Monday Morning Backlash: WWE Wrestlemania 27 Build (Rock, John Cena, Undertaker, Triple H, Shawn Michaels)

By BigAndyMac

Is the build to Wrestlemania the “right” build?

As is typical of every year, the WWE goes into overdrive in the push toward Wrestlemania. Right now we have a “Guest Host” in The Rock, two championship matches in John Cena vs. The Miz and Alberto del Rio challenging Edge, and Triple H taking on the Undertaker. Seeds have been planted for Rey Mysterio vs. Cody Rhodes, CM Punk vs. Randy Orton and maybe even Daniel Bryan vs. Sheamus. The card is a long way from set, but anticipation is building. The question is, is this the the way the card should be built?

The past year in WWE has largely focused on a new generation. The Nexus a group of wrestlers who had never been on WWE TV dominated the storylines on Raw. The Corre has since become a major part of Smackdown. Alberto del Rio has risen in one of the most effective pushes in recent memory. Daniel Bryan has held the United States championship for quite a while, and the Miz has become one of the better heel champions of recent memory. Pretty much that entire list of wrestlers was not competing in WWE five years ago. This is what the company needs and they are taking steps to move past some of the departing greats like Shawn Michaels.

With all of this creation of new stars, Wrestlemania has largely been focused on the stars of the past. Granted, Miz and del Rio are in title matches as champion and challenger respectively, but they haven’t entirely been the focus of their own feuds. The build toward Mania thus far on Raw has been about what sort of interaction The Rock and John Cena will have rather than The Miz and John Cena. I love The Rock, and I was thrilled to see him back on TV, but he is a star from a while ago and has clearly moved on from wrestling and will likely disappear from our TV screens again after Wrestlemania. Cena even reverted to an old persona for this angle. It was amazing, sure, and the best promo work Cena has done in quite some time, but it was reviving an old character.

Edge has been more wrapped up with Vicky Guerrero than with Alberto del Rio. This is not exactly new ground either. There is still a lot of time, so I won’t harp on that one too much. Punk vs. Orton, Sheamus vs. Bryan, and Rey vs. Rhodes are all potential match ups and fresh ones for the most part, but nothing has been confirmed yet.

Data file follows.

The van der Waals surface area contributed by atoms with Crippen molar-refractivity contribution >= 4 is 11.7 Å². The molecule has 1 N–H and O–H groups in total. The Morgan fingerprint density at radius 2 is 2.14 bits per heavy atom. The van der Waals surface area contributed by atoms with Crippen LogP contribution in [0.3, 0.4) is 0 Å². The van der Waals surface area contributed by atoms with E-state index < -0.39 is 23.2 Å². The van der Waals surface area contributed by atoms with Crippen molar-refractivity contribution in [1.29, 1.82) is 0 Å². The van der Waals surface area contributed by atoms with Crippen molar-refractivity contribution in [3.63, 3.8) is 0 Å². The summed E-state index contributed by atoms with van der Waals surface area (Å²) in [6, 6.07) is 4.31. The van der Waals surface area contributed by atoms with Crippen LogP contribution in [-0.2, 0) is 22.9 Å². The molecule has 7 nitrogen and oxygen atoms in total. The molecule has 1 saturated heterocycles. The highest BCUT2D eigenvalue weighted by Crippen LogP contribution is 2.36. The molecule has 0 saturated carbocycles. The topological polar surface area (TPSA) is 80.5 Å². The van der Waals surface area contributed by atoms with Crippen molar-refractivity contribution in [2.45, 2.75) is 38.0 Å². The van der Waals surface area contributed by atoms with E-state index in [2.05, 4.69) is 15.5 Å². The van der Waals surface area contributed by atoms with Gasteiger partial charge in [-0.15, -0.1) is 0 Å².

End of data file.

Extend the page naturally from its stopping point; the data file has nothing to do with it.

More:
The other main match up the returning Triple H vs. the returning Undertaker. This could be a great match, it could be terrible and boring too. I am in the minority that extremely disliked their Mania encounter at the 17th iteration of the granddaddy of them all, but I remain optimistic. Still this is a match with two men who could give a huge rub to the younger talent that the WWE has spent all year building. Triple H tends to bring the goods for big shows, and seems ready to do right by the business. Mania would have been a great spot for him to do this. The Undertaker has the greatest “title” in the history of the sport. The streak is far and away the most important and vaunted honor in wrestling. I am not saying he should lose, but coming close to unseating the Undertaker at Wrestlemania is a better rub than a win over any roster member at the big event. Triple H gains nothing from almost beating Undertaker, and takes away from the business with a win. This match has huge shoes to fill because it will certainly be held up against the previous two matches with Shawn Michaels. I highly doubt it can attain that level of quality. There is not much to be gained for either wrestler as well. This was a huge match when it happened at X-7, and it is still a huge match now, but I don’t know if it is the right one.

WWE has spent the past year building new stars, and the past two weeks has been focused on reminding fans about how much better it was “before.” It’s true, but in an industry that has thrived by having a “short memory” and often forgetting the past the last thing WWE needs is to remind people of how much better things were a decade ago. Looking back to the past will probably spike a buy rate, but the next night on Raw some of these stars won’t be around anymore and we will be left with the young stars that have been built for a year, but deemed not big enough to be the focus of the Wrestlemania build thus far. Is it all worth it, is a buyrate worth abandoning a year of work? When the bottom line and quarterly dividends are the primary concern, yeah it probably is. I hope that in the next few weeks we see more of the young stars they have put so much quality effort into building become more of a focus towards the event that will make or break their careers and future bottom lines for the company.

I’ll see you next time…

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